Monday, January 31, 2005

U.S. Sales of New Homes Rose 0.1% in Dec. to 1.098 Million Rate

Jan. 31 (Bloomberg) -- U.S. sales of new homes rose 0.1 percent last month to 1.098 million houses at an annual rate, capping the fourth consecutive record year.

The increase followed a revised 1.097 million pace in November, the Commerce Department said today in Washington. Sales in 2004 totaled 1.183 million, up 8.9 percent from 2003.

Homebuying may slow this year, after four straight annual records for new and previously occupied homes, as mortgage rates increase. Job gains will probably limit the amount of the decline, economists said.

``The momentum of the housing sector should slip a bit this year,'' Ken Mayland, president of ClearView Economics LLC in Pepper Pike, Ohio, said before the report. `This doesn't have any kind of ominous implication for the economy at large. It's just that there's less than the usual amount of pent-up demand.''

The median forecast in a survey of 59 economists before today's report called for sales to rise to 1.2 million from a previously reported 1.125 million in November. Estimates ranged from 1.086 million to 1.310 million.

Combined sales of new and existing homes totaled a record 7.86 million.

Sales of new homes rose in two regions. They increased 56 percent in the Midwest to 241,000 houses at an annual rate, erasing the 37 percent decline in the prior month. Sales rose 6.3 percent in the West to 320,000. Sales declined 16 percent in the South to 467,000 and 16 percent in the Northeast to 70,000.

The median price rose to $222,000 in December after falling to $219,000 the month before.

The number of new homes for sale rose to 443,000 last month, the most since August 1973, from 426,000 in November. The median number of months those homes have been for sale increased to 4.2 in December from 4.1.

Months' Supply

Measured against sales, the supply of new houses rose to 4.8 months' worth in December, the highest since June 2000, from 4.7 in November.

Earlier today, the Commerce Department reported that consumer spending rose 0.8 percent in December after rising 0.4 percent in November. Incomes increased 3.7 percent, boosted by a special dividend from Microsoft Corp., after rising 0.4 percent. Excluding the dividend, incomes rose 0.6 percent.

Centex Corp. and KB Home are among builders that say they will be working this year to complete previous orders.

``We see 2005 as being every bit as good as 2004, if not better,'' said Timothy Eller, chief executive of Dallas-based Centex, the fourth-largest builder by stock value. ``It's a great time to be a homebuilder.''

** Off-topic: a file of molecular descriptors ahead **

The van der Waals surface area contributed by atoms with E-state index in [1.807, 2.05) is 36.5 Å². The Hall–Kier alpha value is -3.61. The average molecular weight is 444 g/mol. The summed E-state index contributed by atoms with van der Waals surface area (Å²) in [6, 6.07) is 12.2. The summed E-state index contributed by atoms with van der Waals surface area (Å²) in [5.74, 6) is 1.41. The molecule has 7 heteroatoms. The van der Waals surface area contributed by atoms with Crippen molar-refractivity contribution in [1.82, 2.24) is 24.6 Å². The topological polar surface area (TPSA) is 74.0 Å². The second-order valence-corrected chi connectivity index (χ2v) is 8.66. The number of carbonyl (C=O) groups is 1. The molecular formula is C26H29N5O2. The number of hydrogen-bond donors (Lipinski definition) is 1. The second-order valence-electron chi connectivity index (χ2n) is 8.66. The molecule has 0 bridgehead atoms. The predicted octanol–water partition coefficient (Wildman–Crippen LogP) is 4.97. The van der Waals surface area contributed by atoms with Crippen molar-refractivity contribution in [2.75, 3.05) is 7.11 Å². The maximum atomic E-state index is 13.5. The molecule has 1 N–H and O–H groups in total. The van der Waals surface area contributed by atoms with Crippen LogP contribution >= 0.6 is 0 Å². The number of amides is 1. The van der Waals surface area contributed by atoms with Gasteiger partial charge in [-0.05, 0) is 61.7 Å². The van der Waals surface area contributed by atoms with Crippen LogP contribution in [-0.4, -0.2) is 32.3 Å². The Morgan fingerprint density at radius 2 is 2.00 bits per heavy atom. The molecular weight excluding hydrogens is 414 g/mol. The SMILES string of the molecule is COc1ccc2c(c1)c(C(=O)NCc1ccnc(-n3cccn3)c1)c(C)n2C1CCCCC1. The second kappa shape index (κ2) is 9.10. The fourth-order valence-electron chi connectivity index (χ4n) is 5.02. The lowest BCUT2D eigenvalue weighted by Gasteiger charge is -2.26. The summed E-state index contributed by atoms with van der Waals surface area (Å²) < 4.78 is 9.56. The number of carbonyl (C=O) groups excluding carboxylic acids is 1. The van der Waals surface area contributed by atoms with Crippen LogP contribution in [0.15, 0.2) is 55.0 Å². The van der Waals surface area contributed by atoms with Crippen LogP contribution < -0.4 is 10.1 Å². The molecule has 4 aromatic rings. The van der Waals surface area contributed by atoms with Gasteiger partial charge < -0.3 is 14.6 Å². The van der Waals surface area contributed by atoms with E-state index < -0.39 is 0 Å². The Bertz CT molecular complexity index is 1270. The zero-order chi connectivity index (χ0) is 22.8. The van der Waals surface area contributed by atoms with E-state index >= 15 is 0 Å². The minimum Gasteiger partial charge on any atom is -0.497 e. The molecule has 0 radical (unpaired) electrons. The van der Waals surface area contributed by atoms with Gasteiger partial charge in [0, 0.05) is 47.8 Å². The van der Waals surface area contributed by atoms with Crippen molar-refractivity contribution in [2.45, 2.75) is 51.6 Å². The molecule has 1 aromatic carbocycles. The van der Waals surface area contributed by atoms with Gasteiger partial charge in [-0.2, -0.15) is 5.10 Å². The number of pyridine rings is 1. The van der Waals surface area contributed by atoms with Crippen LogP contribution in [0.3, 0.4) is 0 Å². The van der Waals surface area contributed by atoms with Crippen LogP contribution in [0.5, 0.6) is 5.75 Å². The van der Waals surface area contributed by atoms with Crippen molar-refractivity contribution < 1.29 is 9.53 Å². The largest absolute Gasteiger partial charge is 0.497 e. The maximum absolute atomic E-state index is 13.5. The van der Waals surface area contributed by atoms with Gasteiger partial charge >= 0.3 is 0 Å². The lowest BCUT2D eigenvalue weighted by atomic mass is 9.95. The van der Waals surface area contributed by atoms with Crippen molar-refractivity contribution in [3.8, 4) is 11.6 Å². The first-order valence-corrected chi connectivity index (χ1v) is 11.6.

The backlog of ordered homes was up almost 20 percent in January from a year earlier and represents five to six months of production as well as revenue of $5.5 billion, Eller said.

The backlog at KB Home has increased 57 percent and represents revenue of $4.8 billion, according to Domenico Cecere, the Los Angeles-based company's chief financial officer. KB Home is the seventh-largest U.S. homebuilder.

``We're going into 2005 smoking,'' Cecere said.

Interest Rates and Sales

Even so, sales are likely to taper off in 2005. Douglas Duncan, chief economist at the Mortgage Bankers Association, said sales of new homes will probably drop to 1.118 million. Sales of existing homes will probably decline to 6.138 million from 6.68 million, he said.

``The housing market is still going to be strong this year, just not historically strong,'' Duncan said.

An improving job market, rising wages and a growing economy are likely to promote an increase in consumer prices that will lead to an increase in all interest rates this year, including mortgages, according to economists such as Duncan.

By contrast, a slower pace of employment growth than in the first half of 2004 and statements from Federal Reserve policy makers that they will raise the benchmark interest rate at a ``measured'' pace led mortgage rates to drop more than a half percentage point in the last six months of 2004.


Duncan expects the rate for overnight loans between banks, which the Fed is targeting at 2.25 percent, to rise to 3.2 percent this year. Fed policy makers meet this week and are expected to increase the target to 2.5 percent.

The 30-year mortgage rate, which fell to a three-month low of 5.66 percent last week, may reach 6.2 percent this year, according to the National Association of Realtors.

The U.S. last year experienced the largest increase in payrolls since 1999, with 2.23 million jobs added. The biggest increases were in the first half of the year, averaging 204,000 a month, compared with 168,000 in the second half.

Monthly payrolls will expand by about 200,000 this year, said economist Stephen Gallagher at Societe Generale in New York. That exceeds the 125,000 needed to accommodate growth in the working-age population, he said.

Economic growth slowed to a 3.1 percent annual rate in the final three months of last year, the slowest in almost two years, from 4 percent in the third quarter, the Commerce Department reported last week.

A Bloomberg News survey taken Jan. 3 to Jan. 7 calls for the economy to grow 3.5 percent this year after 4.4 percent in 2004. Growth averaged 3.8 percent a year over the past decade.


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At 6:31 PM, OpenID Alex Richardson said...

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